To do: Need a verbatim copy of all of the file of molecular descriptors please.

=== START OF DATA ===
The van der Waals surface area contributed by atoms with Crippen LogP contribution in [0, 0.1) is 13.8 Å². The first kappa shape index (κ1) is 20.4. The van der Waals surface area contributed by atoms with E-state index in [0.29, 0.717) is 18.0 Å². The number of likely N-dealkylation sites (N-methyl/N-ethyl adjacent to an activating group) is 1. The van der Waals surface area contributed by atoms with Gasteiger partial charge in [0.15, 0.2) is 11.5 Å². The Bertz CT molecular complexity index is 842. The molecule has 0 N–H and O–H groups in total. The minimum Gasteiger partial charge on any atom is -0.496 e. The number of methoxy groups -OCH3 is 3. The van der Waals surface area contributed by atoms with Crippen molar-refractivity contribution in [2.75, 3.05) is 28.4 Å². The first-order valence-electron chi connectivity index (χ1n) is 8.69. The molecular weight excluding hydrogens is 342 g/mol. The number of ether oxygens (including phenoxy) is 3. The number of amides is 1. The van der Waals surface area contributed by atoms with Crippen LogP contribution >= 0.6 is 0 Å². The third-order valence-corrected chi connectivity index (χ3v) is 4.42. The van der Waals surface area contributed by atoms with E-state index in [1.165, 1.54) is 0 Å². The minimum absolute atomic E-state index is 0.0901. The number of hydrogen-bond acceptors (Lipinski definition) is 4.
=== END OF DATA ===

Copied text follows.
The van der Waals surface area contributed by atoms with Crippen LogP contribution in [0, 0.1) is 13.8 Å². The first kappa shape index (κ1) is 20.4. The van der Waals surface area contributed by atoms with E-state index in [0.29, 0.717) is 18.0 Å². The number of likely N-dealkylation sites (N-methyl/N-ethyl adjacent to an activating group) is 1. The van der Waals surface area contributed by atoms with Gasteiger partial charge in [0.15, 0.2) is 11.5 Å². The Bertz CT molecular complexity index is 842. The molecule has 0 N–H and O–H groups in total. The minimum Gasteiger partial charge on any atom is -0.496 e. The number of methoxy groups -OCH3 is 3. The van der Waals surface area contributed by atoms with Crippen molar-refractivity contribution in [2.75, 3.05) is 28.4 Å². The first-order valence-electron chi connectivity index (χ1n) is 8.69. The molecular weight excluding hydrogens is 342 g/mol. The number of ether oxygens (including phenoxy) is 3. The number of amides is 1. The van der Waals surface area contributed by atoms with Crippen LogP contribution >= 0.6 is 0 Å². The third-order valence-corrected chi connectivity index (χ3v) is 4.42. The van der Waals surface area contributed by atoms with E-state index in [1.165, 1.54) is 0 Å². The minimum absolute atomic E-state index is 0.0901. The number of hydrogen-bond acceptors (Lipinski definition) is 4.